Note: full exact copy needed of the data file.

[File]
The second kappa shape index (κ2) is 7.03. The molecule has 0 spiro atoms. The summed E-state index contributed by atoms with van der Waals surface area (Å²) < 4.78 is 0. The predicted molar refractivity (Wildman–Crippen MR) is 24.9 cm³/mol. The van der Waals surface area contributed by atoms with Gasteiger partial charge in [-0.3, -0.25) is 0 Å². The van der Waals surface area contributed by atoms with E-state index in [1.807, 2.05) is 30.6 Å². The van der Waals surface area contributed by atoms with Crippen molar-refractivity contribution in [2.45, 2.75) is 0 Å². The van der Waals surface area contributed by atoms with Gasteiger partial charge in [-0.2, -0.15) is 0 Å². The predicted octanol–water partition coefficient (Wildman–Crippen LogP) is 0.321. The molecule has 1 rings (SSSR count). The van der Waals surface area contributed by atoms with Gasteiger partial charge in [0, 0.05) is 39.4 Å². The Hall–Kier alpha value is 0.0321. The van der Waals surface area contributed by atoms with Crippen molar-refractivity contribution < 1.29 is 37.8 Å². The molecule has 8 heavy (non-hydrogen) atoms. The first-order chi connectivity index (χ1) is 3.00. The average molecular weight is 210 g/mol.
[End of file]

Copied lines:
The second kappa shape index (κ2) is 7.03. The molecule has 0 spiro atoms. The summed E-state index contributed by atoms with van der Waals surface area (Å²) < 4.78 is 0. The predicted molar refractivity (Wildman–Crippen MR) is 24.9 cm³/mol. The van der Waals surface area contributed by atoms with Gasteiger partial charge in [-0.3, -0.25) is 0 Å². The van der Waals surface area contributed by atoms with E-state index in [1.807, 2.05) is 30.6 Å². The van der Waals surface area contributed by atoms with Crippen molar-refractivity contribution in [2.45, 2.75) is 0 Å². The van der Waals surface area contributed by atoms with Gasteiger partial charge in [-0.2, -0.15) is 0 Å². The predicted octanol–water partition coefficient (Wildman–Crippen LogP) is 0.321. The molecule has 1 rings (SSSR count). The van der Waals surface area contributed by atoms with Gasteiger partial charge in [0, 0.05) is 39.4 Å². The Hall–Kier alpha value is 0.0321. The van der Waals surface area contributed by atoms with Crippen molar-refractivity contribution < 1.29 is 37.8 Å². The molecule has 8 heavy (non-hydrogen) atoms. The first-order chi connectivity index (χ1) is 3.00. The average molecular weight is 210 g/mol.